The occurrence of a new heading, "The burden of the word of the Lord," which occurs again in Zechariah 12:1, and elsewhere only in Malachi 1:1, warns us that a new section begins here. We are no longer concerned with Joshua and Zerubbabel, the small community of Judah, and the hopes and aspirations of their time, but to a great extent with a larger Judaism which is in conflict with a world-power described as Greek, whose strongholds are not Babylon, but Damascus, Hamath, Tyre, and the Philistine towns. No Jewish king or governor is mentioned, and the High Priest appears to be the head of the subject Jewish community. At the same time there is a sharp cleavage in the Jewish community itself; Judah and Jerusalem are opposed to one another, and the greatest Jewish families are regarded as blameworthy. The post-exilic date of Zechariah 9-14 is certain, not merely from the absence of any reference to a king, but also from the widespread dispersion of the Jews, from the mention of Greeks, and from the utter difference in tone between this section and the utterances of the pre-exilic prophets. The mention of Egypt and Assyria side by side is not in itself evidence for a pre-exilic date, since in Ezra 6:22, which can scarcely be earlier than the Greek period, "Assyria" denotes the great empire of W. Asia, which, having originally been Assyrian, passed successively to the Chaldeans, the Persians, and the Greeks (Numbers 24:22 f.*, Isaiah 11:11*, Isaiah 27:13). A late date is also suggested by the obvious use of other passages of Scripture, particularly Ezek. Here, as in Bunyan's Pilgrim's Progress, we have compositions saturated with Biblical terms, evidently emanating from "the people of a book." There are likewise numerous agreements with late Pss. and late post-exilic sections of Is. Like many of the Pss., these chapters appear to have been composed in a time of storm and stress, when the Jews were oppressed by the heathen, and disunited among themselves; and of such a time we have no record before the second century B.C. That they are written in classical Heb. as distinct from the Heb. of the Midrash is no proof to the contrary; for not only did Ben Sira (c. 180 B.C.) write in the older language, but many of the Pss. are as late as the Maccabean age. Space forbids at this point a detailed examination of these six chapters. It must suffice to state what will afterwards be shown in detail that, apart from some points as yet unexplained on any theory of date, every section of these chapters is quite consistent with the known history of the second century B.C. It is scarcely conceivable that a number of compositions dealing both with internal and external affairs should be equally applicable to two or more distinct periods.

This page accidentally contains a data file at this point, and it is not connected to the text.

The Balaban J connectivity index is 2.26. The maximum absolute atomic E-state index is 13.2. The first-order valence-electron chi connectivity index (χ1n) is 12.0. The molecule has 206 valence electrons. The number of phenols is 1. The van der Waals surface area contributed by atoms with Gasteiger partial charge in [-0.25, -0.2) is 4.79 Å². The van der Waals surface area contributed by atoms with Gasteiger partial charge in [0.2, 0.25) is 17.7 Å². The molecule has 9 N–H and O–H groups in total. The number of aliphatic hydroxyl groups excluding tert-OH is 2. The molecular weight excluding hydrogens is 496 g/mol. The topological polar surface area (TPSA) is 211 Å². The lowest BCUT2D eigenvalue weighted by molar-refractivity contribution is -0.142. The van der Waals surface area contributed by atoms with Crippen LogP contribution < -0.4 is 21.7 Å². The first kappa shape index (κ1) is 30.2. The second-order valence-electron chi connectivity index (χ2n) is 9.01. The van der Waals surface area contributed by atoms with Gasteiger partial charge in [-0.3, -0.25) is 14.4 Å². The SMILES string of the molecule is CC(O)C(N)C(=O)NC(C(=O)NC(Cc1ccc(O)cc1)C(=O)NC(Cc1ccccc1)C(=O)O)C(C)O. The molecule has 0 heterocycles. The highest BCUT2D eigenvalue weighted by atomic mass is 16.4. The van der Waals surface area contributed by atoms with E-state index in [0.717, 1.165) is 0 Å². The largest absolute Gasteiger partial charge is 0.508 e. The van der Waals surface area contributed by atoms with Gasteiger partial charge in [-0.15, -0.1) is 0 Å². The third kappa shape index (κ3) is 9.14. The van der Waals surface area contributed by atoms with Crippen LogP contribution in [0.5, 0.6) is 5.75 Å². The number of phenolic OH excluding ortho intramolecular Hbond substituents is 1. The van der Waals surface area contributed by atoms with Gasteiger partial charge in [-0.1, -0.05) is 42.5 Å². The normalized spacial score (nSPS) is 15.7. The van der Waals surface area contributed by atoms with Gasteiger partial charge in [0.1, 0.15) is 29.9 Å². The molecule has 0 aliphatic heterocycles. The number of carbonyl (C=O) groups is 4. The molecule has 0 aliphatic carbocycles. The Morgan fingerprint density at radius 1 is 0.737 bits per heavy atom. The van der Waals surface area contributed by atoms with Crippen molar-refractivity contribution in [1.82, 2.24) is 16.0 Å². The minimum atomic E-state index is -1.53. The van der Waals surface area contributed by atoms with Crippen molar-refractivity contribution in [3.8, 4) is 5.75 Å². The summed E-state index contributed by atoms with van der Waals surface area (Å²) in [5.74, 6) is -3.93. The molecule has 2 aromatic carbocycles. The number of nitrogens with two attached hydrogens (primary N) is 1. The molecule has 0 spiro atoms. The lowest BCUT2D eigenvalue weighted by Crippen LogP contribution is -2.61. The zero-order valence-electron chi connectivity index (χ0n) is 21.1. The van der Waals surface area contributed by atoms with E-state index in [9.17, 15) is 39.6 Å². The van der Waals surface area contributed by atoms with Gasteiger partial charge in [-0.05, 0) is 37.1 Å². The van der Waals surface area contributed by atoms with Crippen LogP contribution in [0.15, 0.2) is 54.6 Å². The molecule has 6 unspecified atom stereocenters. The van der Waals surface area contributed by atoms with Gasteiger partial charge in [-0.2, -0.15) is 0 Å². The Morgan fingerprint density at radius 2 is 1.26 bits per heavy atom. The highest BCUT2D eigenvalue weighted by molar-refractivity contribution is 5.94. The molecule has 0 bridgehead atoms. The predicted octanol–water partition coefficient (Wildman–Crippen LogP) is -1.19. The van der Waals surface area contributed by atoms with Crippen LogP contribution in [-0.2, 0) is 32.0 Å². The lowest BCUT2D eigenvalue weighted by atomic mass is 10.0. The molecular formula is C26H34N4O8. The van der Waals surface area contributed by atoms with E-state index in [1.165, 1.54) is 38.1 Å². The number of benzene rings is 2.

These chapters fall into two main divisions (note the new heading in Zechariah 12:1, though the divisions are not necessarily homogeneous). Hebrew methods of arrangement, being based originally on oral rather than on written tradition, are fundamentally different from English; catchwords and prominent phrases being considered rather than logical arrangement. The analytical study of the Synoptic Gospels has shown that an apparently continuous section may be made up of many disjointed fragments, and this fact must be kept in view in the criticism of prophetical literature.